Panic attacks are caused by anxiety. But they are often so distressing and so physical, that they frequently have symptoms similar to heart attacks or major health events. Many individuals that have never experienced panic attacks before end up seeing a doctor or even end up at the hospital, worrying that something is wrong with their heart, head, or lungs.
We know that panic attacks are very physical events. It is because they are so physical and so severe that many people begin to fear the panic attacks themselves. It’s possible for that fear to trigger a panic attack and, perhaps most importantly, the fear of the experience of a panic attack can cause people to experience more anxiety when the panic attack is occurring, leading to a more severe attack.
This eventually becomes a cycle:
- Panic Attack
- Fear of Panic Attack
- More Severe Panic Attack
- More Fear of Panic Attack
- Even More Severe Panic Attack, and So On
Over time, as this cycle repeats, the panic attacks become more severe and occur more often. It also becomes more difficult to naturally try to control panic attacks, because the anxiety of the attack become its own recurring trigger.
Fighting the Severity – Not the Attack
It can eventually be fairly challenging to try to stop panic attacks when they’re this severe. It’s why people often need to seek help for panic attacks from trained therapists.
What you may eventually need to do is switch the priority from stopping panic attacks to reducing their severity by helping get them under control. You may not be able to stop the attack, but if we can reduce it, then eventually we may be able to learn to control it easier at a later date.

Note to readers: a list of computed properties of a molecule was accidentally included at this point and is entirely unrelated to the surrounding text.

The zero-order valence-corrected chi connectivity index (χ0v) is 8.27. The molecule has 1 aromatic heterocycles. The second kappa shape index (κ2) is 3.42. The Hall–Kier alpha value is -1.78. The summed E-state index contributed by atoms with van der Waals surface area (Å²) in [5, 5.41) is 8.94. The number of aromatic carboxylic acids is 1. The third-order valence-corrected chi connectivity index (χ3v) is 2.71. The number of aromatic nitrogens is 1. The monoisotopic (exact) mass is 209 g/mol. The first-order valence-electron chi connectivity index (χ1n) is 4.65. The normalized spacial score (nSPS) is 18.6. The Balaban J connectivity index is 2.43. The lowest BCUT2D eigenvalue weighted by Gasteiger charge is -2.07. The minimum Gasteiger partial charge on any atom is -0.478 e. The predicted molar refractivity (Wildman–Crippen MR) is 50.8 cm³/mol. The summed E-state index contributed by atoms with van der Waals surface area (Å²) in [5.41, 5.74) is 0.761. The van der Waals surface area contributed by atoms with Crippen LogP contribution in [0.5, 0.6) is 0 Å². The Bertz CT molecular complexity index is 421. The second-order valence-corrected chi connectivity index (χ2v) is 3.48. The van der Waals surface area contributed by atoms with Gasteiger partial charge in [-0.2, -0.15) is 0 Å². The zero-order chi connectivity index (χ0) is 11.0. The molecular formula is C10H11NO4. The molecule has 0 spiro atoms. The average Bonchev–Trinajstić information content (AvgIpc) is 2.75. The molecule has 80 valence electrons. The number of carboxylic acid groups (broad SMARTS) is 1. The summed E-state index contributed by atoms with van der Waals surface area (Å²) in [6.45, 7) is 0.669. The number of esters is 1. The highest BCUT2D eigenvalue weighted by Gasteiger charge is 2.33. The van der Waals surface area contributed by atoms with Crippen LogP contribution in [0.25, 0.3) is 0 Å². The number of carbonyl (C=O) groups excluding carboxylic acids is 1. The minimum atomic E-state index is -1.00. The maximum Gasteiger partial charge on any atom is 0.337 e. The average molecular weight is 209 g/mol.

To do that, we have to primarily focus on breathing.
Most of symptoms of panic attacks come from hyperventilation. During a panic attack, we breathe faster and shallower (less deeply), which causes us to deplete ourselves of CO2 and over-oxygenate our blood. During this time, we feel and experience the opposite – we often feel like we’re not getting enough air, which causes us to try to take faster and deeper breaths than our body needs, causing this issue to compound further.
Hyperventilation is responsible for many, if not most, of the symptoms of panic attacks. It causes:
- Chest pains
- Weakness and numbness
- Rapid heartbeat (also caused by anxiety)
It may even have an effect on your thoughts, your pupils, your muscles, and more.
Once we understand that hyperventilation causes most of the physical symptoms of panic attacks, we can then try to reduce symptoms by addressing hyperventilation. We may not be able to stop panic attacks altogether, but if we learn to at least try to control our breathing during a panic attack, the severity of the symptoms should decrease.
To do this, we need to remind ourselves during a panic attack that, even if we feel we aren’t getting enough air, what our bodies need is to rebuild our CO2. That’s what helps blood flow and prevents blood vessel dilation. To do this, we have to breathe in slowly, hold for two seconds, and then try to breathe out like we’re trying to blow on a candle without the light going out. The holding of your breathe for 2 seconds is especially important, as this will give your body a chance to rebuild its CO2 levels before breathing out.
Next Steps After Panic Attack Control
Panic attacks are a form of anxiety. As a result, they are unlikely to be “cured” through breathing. But if you reduce the symptoms of panic attacks, you’ll find that you fear them less, and if you fear them less you are more capable of making the lifestyle changes and integrating the therapy techniques to address them.
If you need help with panic attacks on Long Island, contact Long Island Counseling Services today for individualized attention and more information about how to address panic disorder.